DRUG WAR: A respectful and sensitive dedication Mexico’s dead and missing.

Astra Zoldnere
Zoldnere is a Latvian film director, curator and publicist. She is a regular contributor to Modern Times Review.
Published date: July 28, 2019

Dark Suns

(Soleils Noirs)

Julien Elie

Julien Elie


The epic documentary Dark Suns reveals a shocking picture of contemporary Mexico, the country where drug cartels have essentially taken over. These lawbreakers kill thousands of people every year and rarely get convicted. Julien Elie’s Mexico is a nightmare where anyone can disappear, anybody can get killed, and everybody is in constant danger. Criminals produce mass graves while countless people look for the bones of loved ones.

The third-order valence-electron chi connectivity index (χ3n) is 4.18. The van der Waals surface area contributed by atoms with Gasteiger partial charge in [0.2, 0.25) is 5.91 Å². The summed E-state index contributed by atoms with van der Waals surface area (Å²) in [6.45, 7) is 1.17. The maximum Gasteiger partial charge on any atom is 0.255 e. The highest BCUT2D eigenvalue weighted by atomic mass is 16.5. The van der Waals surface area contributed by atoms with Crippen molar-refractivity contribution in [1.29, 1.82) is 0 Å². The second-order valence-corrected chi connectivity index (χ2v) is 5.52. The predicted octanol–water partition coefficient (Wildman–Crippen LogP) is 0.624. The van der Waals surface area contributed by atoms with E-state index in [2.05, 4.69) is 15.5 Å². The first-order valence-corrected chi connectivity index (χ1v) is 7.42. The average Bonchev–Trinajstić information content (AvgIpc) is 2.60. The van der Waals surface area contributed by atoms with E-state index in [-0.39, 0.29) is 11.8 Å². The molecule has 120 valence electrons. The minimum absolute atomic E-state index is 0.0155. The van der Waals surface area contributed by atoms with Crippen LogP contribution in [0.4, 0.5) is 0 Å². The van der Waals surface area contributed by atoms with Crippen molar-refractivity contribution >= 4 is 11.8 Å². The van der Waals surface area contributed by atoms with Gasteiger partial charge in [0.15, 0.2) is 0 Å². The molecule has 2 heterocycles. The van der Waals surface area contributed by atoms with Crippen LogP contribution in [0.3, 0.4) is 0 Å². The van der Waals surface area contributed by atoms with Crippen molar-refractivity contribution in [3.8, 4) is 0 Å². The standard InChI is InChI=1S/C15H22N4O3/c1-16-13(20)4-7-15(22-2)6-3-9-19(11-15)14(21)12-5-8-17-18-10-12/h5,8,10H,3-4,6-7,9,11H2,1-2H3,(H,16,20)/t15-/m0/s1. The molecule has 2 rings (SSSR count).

An ode to death

The dead have a special place in Mexican tradition. Already, Sergei Eisenstein filmed the Day of the Dead – a Mexican holiday where people come together to honor those who have died and help them on their spiritual journey – for his visually stunning documentary Que Viva Mexico. In the unfinished film’s epilogue (1979 version), we see a grotesque party. Gorgeous women dance with oddly masked skeletons, the dead kiss each other and happy children eat skull-shaped cookies.

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